Dealing with allegations of violence against women in a multicultural environment: Consideration of approach(es) and procedure(s) with regards to abuse allegations of women of an Asian, African and Middle Eastern origin in New Zealand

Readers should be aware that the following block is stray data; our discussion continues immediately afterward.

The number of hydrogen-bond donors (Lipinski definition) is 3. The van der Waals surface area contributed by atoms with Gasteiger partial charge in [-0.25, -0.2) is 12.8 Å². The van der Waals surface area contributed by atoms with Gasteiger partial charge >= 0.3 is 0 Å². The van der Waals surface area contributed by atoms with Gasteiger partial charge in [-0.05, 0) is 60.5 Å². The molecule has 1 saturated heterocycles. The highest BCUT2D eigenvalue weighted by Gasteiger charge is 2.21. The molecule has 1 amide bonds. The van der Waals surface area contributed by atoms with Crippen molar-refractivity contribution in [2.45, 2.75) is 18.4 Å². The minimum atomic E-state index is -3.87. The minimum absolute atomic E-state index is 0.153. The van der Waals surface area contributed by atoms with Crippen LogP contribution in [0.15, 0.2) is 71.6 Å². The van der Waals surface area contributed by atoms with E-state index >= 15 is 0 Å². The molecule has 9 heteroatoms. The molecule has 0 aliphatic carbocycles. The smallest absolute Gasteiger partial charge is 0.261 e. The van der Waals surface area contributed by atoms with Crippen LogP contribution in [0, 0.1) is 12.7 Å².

New Zealand has become increasingly multicultural and continues to accept a large number of migrants every year. This adds a duty on its legal system to ensure that its current laws can protect minority groups and adequately deal with culturally specific issues that arise due to different cultural norms. Many argue that the current legal system fails to provide adequate protection for girls and women from an Asian, African and Middle Eastern (AAM) origin; this is due to a lack of multicultural consideration and the addressing of specific issues linked to these ethnic groups. One such issue is the problem of forced marriages among AAM communities living in New Zealand. This article argues that New Zealand’s laws and processes do not adequately protect women of an AAM background due to a lack of specific laws and policies that can protect against culturally specific abuse. This argument is reached through the consideration of approaches and procedures through socio-legal methodology. This includes the review of governmental documents, semi-structured interviews with relevant organisations and experienced individuals in the field, case studies and independent research. I will conclude that there is a lack of cultural understanding within support organizations and public institutions regarding the forced marriage issues. Moreover AAM women are also not completely aware of their rights and the available support. Finally, I will provide some recommendations based on knowledge I have gained while conducting my research.
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